Inspiring Educators Who Inspire Future Leaders
When you think about summer what comes to mind? The long awaited family vacation? A great cook out on a hot July day? Or, spending time by the pool a couple of times a week? While these are all worthwhile summer activities, I have one more activity that I’d like to add to your summer list. Reading!
For many families, I know that working with your child to find something really good to read during the summer is a major highlight of the summer. As you begin to think about the best books for your son or daughter to read this summer, here are a few hints that might help make reading an engaging and fun activity for your lower schooler and the entire family.
As you know, reading is so much more than decoding. Reading happens when the reader makes meaning from the printed text. Good readers recognize the words in print, and they can construct understanding from the printed word (meaning or comprehension). However, according to the Department of Education, “reading in its fullest sense involves weaving together word recognition and comprehension in a fluent manner.” For young readers, developing really good comprehension and fluency skills can sometimes be challenging because they are also being asked to explain their thoughts about the reading in conjunction with the world around them. As they continue through the lower school, readers will also be asked to make inferences when reading (a major reading comprehension skill) that for many students can be difficult because young children are very concrete thinkers. This process is a developmental one and children come to it in their own time. This is why reading every day is so important for school age children because it gives them opportunities to work on developing word recognition, comprehension, and fluency simultaneously. It is also why schools across the country strongly encourage families to make reading a major part of their summer plans. How can you make it engaging and fun? Here are some tips to try:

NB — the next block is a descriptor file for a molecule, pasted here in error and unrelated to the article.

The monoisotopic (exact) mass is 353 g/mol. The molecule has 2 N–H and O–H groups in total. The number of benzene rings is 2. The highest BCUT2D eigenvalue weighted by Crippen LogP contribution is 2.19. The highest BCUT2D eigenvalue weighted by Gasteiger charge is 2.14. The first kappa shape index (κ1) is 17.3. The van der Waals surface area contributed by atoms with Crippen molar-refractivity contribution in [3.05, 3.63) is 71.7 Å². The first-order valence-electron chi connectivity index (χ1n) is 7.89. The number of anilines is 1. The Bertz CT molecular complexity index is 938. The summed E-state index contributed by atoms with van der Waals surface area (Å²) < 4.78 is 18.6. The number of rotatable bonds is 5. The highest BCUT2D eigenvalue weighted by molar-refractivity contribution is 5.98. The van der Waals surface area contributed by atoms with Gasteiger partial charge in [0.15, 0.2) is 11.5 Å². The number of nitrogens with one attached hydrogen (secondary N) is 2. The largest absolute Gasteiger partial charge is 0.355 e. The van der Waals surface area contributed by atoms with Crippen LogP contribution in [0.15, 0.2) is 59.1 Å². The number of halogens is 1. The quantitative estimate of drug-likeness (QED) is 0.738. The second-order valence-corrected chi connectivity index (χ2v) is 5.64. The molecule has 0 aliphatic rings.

The most important tip that I can provide for parents during the summer regarding reading is to make it fun!